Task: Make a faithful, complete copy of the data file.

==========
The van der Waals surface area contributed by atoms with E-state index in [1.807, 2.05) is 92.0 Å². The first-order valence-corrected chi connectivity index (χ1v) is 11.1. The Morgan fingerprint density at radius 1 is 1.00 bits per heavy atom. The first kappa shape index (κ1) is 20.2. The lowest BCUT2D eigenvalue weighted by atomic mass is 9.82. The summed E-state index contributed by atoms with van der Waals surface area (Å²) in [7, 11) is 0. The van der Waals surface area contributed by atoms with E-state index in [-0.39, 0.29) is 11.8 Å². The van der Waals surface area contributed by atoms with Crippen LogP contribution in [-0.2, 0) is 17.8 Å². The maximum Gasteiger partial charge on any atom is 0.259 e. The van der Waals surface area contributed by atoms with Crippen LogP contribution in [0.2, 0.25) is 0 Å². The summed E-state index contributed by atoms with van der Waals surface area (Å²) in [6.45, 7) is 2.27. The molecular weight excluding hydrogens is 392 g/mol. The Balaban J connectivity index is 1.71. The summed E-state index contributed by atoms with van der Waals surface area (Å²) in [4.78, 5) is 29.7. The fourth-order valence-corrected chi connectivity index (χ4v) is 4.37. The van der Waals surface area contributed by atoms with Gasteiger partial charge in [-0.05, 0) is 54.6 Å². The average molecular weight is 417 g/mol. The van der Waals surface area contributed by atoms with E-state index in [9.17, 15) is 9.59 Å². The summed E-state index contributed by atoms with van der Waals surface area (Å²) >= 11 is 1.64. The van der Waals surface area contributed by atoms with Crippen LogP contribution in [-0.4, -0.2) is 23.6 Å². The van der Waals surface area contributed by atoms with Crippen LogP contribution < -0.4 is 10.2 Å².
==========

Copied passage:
The van der Waals surface area contributed by atoms with E-state index in [1.807, 2.05) is 92.0 Å². The first-order valence-corrected chi connectivity index (χ1v) is 11.1. The Morgan fingerprint density at radius 1 is 1.00 bits per heavy atom. The first kappa shape index (κ1) is 20.2. The lowest BCUT2D eigenvalue weighted by atomic mass is 9.82. The summed E-state index contributed by atoms with van der Waals surface area (Å²) in [7, 11) is 0. The van der Waals surface area contributed by atoms with E-state index in [-0.39, 0.29) is 11.8 Å². The van der Waals surface area contributed by atoms with Crippen LogP contribution in [-0.2, 0) is 17.8 Å². The maximum Gasteiger partial charge on any atom is 0.259 e. The van der Waals surface area contributed by atoms with Crippen LogP contribution in [0.2, 0.25) is 0 Å². The summed E-state index contributed by atoms with van der Waals surface area (Å²) in [6.45, 7) is 2.27. The molecular weight excluding hydrogens is 392 g/mol. The Balaban J connectivity index is 1.71. The summed E-state index contributed by atoms with van der Waals surface area (Å²) in [4.78, 5) is 29.7. The fourth-order valence-corrected chi connectivity index (χ4v) is 4.37. The van der Waals surface area contributed by atoms with Gasteiger partial charge in [-0.05, 0) is 54.6 Å². The average molecular weight is 417 g/mol. The van der Waals surface area contributed by atoms with E-state index in [9.17, 15) is 9.59 Å². The summed E-state index contributed by atoms with van der Waals surface area (Å²) >= 11 is 1.64. The van der Waals surface area contributed by atoms with Crippen LogP contribution in [-0.4, -0.2) is 23.6 Å². The van der Waals surface area contributed by atoms with Crippen LogP contribution < -0.4 is 10.2 Å².